Budget positive on housing affordability, but Australia still needs a plan and minister: Compass Housing

Budget positive on housing affordability, but Australia still needs a plan and minister: Compass Housing
Budget positive on housing affordability, but Australia still needs a plan and minister: Compass Housing

The budget announcements to deal with the housing affordability crisis are positive but a national housing plan and minister should be in place to tackle the problem, according to a senior industry executive. 

Compass Housing’s manager of research David Adamson said the budget contained a range of positive measures for first home buyers to private rental to affordable housing and homelessness but still lacked “a cohesive plan with measurable outcomes”.  

Hunter and Central Coast-based Compass Housing is a community housing provider.

“In particular, we are pleased to see confirmation of a new bond aggregator to make it easier for community housing providers to obtain finance to deliver additional housing,” Adamson said.

“We are pleased to see reformed National Housing and Homelessness Agreements which will require state governments to hit targets for additional social and affordable housing and will encourage them to transfer additional stock to the not-for-profit sector,” he said. 

But he said Compass was disappointed there is still no integrated plan to solve Australia’s housing crisis.

“The budget contained some worthwhile initiatives but it remains to be seen if these measures will be enough to address the current housing shortfall.”

“Housing, including social and affordable housing, needs to be viewed as part of Australia’s social and economic infrastructure and integrated with other infrastructure planning.” 

Compass had stated the case for a national plan and minister in pre-budget talks. 

Determining funding for the right housing measures would be much easier if the government had a national housing plan and a minister for housing to ensure targets are met, its managing director Greg Budworth had said ahead of the budget.

Budworth, who is also co-chair of the United Nations Habitat programme’s civil society partner constituent group, said budgets should be developed to meet strategic and operational plans. 

He said it “makes no sense that Australia does not have a national plan nor a minister responsible for something as fundamental as housing”.

Budworth said he agreed with Treasurer Scott Morrison that there is no silver bullet to the housing crisis but says with rising social housing waiting lists, high capital city house prices and an increasing number of working people experiencing housing stress, action is long overdue. 

The government announced a new National Housing and Homelessness agreement with the states and territories to ensure a supply of housing for those most in need. The agreement includes $375 million of government funding for housing for the homeless and those needing crisis accommodation.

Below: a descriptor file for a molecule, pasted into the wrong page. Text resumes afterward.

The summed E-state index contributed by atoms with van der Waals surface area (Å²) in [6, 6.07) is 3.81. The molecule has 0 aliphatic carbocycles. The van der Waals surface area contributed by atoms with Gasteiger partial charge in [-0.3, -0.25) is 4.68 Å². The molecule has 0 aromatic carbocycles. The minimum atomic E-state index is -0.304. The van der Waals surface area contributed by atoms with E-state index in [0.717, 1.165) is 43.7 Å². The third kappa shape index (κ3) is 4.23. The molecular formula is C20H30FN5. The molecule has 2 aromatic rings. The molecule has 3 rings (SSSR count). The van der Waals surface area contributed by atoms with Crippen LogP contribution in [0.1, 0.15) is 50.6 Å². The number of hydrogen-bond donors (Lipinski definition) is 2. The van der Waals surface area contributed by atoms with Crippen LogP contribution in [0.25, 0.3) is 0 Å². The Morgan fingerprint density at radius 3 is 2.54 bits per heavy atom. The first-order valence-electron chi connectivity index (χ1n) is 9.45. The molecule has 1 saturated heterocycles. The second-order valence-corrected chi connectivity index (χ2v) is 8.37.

In another step, starting next year, private investors would be offered incentives to invest in affordable housing, with a 60% discount on capital gains if they provide their property at below-market rent and to tenants on low-to-moderate incomes managed by a registered community housing provider. 

“An effective plan will only be realised if the Commonwealth government recognises that housing is a fundamental human right and the responsibility of the national government and a national minister, not just the states and territories,” Budworth said.

He suggested that the government’s national co-ordination and responsibility must include direct investment in social and affordable housing.

“There are less public housing dwellings now than last decade despite around 200,000 people on public and social housing waiting lists and a general acceptance that Australia has a shortfall of between 200,000 and 400,000 dwellings.”

Budworth said Australia was in a similar situation in 1945s when the national government took action in conjunction with the states.

“Back then there was a need for austerity but there was also acknowledgement that workers needed housing and that constructing housing would stimulate the economy and get people working.”

“With the current downturn in manufacturing and mining we have many workers for whom constructing housing is a realistic use of their skills; another example of housing’s integration with social infrastructure.” 

“This way, more social and affordable housing becomes possible on the back of economic infrastructure investment and job creation rather than as welfare subsidy.”

“If we had another “Affordable Housing Commission” type policy response the housing built could eventually sold by government, as it was previously.

Budworth said one example of possible integration of housing and other infrastructure planning was high speed rail links. He said such infrastructure is already being proposed and would create new commuter towns between those capital cities, taking pressure of capital city housing demand and boosting regional Australia’s economy.

“A rising tide can lift all ships and makes the provision of affordable housing and housing subsidies more sustainable.” 

He said a number of housing and community organisations, economists, academics and other experts have done considerable work to help the government to create a national plan.

“Where are Australia’s long term plans for infrastructure and housing? It is time for such plans rather than one off political cycle centric planning and initiatives. You can budget for a plan.”

Federal Budget Affordable Housing


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